The Blog

Everyone has the Ability to Change Bad Habits if they work hard Enough…. by Mamuna

People who exercise in the morning, prepare their meals in advance, and arrive five minutes early all have the ability to develop healthy habits and, more importantly, maintain them. Despite our best efforts, it can be challenging to develop healthy habits. Good or bad habits are not indicators of willpower or lack of drive. In reality, simple elements like our environment, our incentive system, and our capacity to make healthy lifestyle decisions influence how we behave.
The rationale for a habit: Our days are made up of small, repeated tasks that serve as the foundation of our habits, whether it is fluffing up our pillows in the morning or brushing our teeth at night. People have long been curious about habits since we don't really understand how they function, we find it difficult to manage them, and many of the decisions we make on a regular basis, aren't very healthy for us. Our habits have become fundamental to our contemporary culture (both good and bad). It seems like we don't have much control over our decisions, but we can grow smarter.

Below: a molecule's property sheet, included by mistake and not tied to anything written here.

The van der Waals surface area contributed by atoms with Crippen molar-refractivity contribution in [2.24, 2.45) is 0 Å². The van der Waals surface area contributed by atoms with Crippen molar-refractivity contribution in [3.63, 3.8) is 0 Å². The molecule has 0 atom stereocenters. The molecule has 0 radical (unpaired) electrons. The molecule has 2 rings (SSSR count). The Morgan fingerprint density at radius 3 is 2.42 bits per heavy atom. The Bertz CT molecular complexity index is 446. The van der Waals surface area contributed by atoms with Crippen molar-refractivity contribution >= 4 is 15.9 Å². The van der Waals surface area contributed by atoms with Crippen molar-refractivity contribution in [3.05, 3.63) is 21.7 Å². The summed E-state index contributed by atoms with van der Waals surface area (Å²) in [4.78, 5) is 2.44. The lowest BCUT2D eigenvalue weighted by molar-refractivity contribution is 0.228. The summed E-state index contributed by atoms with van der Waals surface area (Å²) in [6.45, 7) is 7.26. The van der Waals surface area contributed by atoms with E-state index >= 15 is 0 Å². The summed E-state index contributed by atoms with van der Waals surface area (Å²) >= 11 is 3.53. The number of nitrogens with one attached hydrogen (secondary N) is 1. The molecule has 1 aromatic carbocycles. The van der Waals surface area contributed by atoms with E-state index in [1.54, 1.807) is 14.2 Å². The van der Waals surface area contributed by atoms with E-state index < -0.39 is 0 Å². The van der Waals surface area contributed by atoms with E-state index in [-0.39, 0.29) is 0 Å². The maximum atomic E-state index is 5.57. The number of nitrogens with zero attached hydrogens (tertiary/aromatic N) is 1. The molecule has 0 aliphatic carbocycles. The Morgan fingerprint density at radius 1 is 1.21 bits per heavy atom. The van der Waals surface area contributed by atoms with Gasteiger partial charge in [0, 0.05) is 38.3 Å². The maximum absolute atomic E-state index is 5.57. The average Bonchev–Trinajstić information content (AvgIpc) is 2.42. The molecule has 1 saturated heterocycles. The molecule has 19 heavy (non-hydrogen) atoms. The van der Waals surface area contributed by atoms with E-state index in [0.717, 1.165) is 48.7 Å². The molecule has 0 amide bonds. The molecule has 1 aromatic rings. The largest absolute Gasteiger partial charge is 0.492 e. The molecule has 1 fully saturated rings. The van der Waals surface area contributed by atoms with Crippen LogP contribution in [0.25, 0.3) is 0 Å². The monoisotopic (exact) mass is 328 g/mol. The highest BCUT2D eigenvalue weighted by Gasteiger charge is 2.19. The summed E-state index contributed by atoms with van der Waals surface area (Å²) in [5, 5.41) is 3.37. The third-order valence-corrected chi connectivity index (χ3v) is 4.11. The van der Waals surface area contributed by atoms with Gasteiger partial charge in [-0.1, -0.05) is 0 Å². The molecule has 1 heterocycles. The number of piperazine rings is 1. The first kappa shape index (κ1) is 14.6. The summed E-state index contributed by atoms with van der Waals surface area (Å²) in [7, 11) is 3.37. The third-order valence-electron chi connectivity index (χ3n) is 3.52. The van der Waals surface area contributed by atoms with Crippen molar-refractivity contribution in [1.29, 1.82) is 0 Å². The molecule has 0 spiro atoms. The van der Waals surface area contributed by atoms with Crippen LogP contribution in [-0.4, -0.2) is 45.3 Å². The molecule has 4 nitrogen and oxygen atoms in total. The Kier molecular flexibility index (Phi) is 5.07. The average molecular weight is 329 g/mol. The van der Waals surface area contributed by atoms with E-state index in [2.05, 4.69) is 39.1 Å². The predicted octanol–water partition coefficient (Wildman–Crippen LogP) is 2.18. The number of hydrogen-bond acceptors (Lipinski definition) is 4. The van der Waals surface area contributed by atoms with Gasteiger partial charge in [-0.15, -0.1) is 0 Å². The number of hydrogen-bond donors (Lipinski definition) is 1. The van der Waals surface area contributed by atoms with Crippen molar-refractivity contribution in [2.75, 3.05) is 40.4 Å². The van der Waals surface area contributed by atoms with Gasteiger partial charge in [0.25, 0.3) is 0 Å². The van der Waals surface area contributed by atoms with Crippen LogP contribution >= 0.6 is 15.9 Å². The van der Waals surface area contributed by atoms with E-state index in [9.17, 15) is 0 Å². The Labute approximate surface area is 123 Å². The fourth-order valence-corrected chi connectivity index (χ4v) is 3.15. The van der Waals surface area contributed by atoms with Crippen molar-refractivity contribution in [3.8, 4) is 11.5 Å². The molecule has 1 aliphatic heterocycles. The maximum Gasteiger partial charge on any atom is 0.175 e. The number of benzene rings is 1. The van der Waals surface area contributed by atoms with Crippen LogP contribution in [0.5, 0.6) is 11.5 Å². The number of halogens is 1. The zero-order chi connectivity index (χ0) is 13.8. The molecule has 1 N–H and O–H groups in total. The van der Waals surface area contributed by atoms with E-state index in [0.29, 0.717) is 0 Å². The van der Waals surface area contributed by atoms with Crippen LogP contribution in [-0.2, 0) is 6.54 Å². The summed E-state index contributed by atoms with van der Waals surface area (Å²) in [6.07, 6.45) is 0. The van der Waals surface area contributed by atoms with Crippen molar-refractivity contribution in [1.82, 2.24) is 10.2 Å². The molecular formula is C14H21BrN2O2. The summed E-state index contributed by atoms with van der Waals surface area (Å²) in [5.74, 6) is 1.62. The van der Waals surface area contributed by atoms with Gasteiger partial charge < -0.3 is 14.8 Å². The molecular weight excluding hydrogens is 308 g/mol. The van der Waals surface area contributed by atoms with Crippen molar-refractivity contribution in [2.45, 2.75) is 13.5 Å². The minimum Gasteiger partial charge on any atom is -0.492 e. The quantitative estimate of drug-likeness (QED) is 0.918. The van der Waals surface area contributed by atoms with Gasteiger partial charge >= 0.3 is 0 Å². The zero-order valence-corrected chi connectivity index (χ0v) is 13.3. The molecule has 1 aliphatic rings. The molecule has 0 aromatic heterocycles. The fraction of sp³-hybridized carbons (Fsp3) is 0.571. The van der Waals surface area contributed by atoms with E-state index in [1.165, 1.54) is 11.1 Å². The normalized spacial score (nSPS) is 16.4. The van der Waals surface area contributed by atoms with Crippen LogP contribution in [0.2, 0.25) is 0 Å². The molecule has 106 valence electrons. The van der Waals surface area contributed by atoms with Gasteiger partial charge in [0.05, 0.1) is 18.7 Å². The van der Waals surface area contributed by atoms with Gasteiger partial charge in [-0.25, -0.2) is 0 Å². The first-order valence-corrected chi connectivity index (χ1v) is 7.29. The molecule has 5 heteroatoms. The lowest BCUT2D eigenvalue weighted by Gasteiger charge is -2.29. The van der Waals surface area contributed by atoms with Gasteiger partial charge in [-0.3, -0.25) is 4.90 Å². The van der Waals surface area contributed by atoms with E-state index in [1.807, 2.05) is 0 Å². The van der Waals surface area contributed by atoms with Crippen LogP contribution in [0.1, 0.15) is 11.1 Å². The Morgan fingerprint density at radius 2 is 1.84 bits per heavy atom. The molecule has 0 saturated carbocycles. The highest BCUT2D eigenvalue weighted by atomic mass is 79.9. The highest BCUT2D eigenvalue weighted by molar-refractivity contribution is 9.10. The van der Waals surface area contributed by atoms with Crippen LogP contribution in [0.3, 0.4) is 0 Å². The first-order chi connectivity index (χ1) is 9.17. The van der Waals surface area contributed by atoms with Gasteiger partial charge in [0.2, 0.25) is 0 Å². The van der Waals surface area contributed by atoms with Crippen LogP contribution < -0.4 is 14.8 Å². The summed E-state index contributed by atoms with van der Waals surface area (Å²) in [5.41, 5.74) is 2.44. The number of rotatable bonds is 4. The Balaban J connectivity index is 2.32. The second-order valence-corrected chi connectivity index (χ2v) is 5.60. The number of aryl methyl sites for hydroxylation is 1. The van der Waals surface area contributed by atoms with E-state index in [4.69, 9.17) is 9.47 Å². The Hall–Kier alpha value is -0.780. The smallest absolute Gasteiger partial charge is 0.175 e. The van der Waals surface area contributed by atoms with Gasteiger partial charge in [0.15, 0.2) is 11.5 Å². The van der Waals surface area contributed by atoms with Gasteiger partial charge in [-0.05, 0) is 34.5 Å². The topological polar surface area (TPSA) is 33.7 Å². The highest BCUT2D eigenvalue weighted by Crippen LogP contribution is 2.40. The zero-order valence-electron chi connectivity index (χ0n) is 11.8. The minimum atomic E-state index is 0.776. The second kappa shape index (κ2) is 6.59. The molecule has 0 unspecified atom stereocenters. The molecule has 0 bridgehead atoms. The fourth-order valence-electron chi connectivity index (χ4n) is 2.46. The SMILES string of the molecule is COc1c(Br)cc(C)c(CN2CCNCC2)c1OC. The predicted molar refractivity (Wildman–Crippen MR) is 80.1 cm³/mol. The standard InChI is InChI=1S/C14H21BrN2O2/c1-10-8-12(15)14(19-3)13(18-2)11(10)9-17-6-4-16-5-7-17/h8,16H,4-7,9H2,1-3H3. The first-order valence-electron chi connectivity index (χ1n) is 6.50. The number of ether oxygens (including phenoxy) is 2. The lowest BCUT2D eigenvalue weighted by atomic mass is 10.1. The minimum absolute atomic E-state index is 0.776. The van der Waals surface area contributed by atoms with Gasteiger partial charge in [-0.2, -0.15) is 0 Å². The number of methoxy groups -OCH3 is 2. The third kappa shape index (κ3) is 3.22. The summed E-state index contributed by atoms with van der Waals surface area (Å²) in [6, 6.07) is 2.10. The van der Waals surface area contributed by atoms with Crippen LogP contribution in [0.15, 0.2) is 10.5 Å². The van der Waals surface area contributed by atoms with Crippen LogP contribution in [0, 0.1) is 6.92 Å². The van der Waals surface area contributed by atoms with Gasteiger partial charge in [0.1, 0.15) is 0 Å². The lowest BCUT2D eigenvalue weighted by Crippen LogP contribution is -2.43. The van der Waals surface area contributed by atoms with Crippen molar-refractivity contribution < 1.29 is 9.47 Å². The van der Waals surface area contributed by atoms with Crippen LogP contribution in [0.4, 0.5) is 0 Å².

The following is "Your" guide to rerouting your poor habits…
Find a substitute - It can be quite tough to just stop bad habits because they often have some advantage in your life. Because of this, simple counsel like "simply quit doing it" rarely has any effect. Instead, you should swap out a negative habit for one that offers a comparable advantage. Consider this: skipping your evening dessert for a week in order to reduce your sugar intake could result in an ice cream binge after the week of restriction if you enjoy eating something sweet after dinner. Instead, switching to a healthier option like yoghurt and berries could be the best course of action.
Improve your environment - Our environment is an underappreciated factor in habit development; what and even who we surround ourselves with can have an impact on whether or not our habits stay. Create environments that help you make wise judgments whenever you can. Buying smaller plates, for instance, can facilitate weight loss by determining portion sizes for you. Similar to this, putting your willpower on autopilot by employing software to block social media sites can help you beat procrastination. When we are creating habits, more than only what and where are important. If you want to begin a regular yoga practise, enrolling in a class with others who share your goals will help your habit persist.